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John Poyer, the Civil Wars in Pembrokeshire and the British Revolutions by Dr Lloyd Bowen


The civil wars (1642-49) unleashed violence and devastation across England and Wales. Communities and families were ripped apart as Parliamentarian fought Roundhead and the conflict spiralled out of control resulting, ultimately, in the trial and execution of King Charles I and the establishing of a republic. A neglected aspect of this wider story is the critical role of Pembrokeshire, an outpost of parliamentarian sympathy in royalist Wales, and of parliament's most prominent and controversial supporter in the region, John Poyer of Pembroke. This talk opens a new window on these tumultuous times by looking at Poyer's remarkable story. A humble glover of no great influence, Poyer's commitment to the parliamentarian party saw him emerge as a leading figure of resistance in the far west. However, his life reveals the complex twists and turns of politics in this period, as he was outflanked and outmanoeuvred by local ex-royalists who ingratiated themselves with parliament once the fighting had stopped, and who resolved to ruin their erstwhile opponent. Isolated, bitter and wilful, in 1648 Poyer rallied to the king's banner, becoming a 'turncoat' and sparking a national revolt which has become known as 'The Second Civil War'. Following the course of Poyer's startling and dramatic can helps reveal many neglected aspects of this period, and also of Pembrokeshire's neglected role in seventeenth century British history.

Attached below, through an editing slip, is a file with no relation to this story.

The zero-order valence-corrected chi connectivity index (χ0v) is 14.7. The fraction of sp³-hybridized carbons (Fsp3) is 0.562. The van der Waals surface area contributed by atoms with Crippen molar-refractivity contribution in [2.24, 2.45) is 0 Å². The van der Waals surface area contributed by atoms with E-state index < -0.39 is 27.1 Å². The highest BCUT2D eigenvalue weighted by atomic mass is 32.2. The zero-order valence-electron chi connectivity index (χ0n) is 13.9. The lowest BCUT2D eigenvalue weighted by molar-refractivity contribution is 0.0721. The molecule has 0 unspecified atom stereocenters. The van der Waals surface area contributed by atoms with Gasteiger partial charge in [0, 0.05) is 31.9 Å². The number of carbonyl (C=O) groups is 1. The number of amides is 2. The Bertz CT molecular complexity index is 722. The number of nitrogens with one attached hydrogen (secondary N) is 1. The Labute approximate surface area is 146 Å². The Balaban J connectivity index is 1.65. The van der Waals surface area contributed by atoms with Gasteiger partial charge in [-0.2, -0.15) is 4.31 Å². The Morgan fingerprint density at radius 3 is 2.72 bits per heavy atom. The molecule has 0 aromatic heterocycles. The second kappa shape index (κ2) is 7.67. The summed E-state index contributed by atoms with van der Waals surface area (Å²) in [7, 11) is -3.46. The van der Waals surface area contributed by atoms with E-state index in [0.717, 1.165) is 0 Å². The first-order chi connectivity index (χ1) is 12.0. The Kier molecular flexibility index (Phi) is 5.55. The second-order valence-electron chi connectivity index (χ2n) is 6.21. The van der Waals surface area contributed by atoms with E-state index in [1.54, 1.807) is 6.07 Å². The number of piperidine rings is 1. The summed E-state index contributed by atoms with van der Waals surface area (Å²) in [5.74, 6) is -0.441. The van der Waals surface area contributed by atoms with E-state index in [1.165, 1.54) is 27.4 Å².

'This is a brilliant book, which not only transforms our view of the 'turncoat' John Poyer but also provides one of the most vivid, well-informed and sophisticated accounts ever written of the seventeenth-century civil wars in Wales."
--Mark Stoyle, University of Southampton


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11:30 am - 12:30 pm

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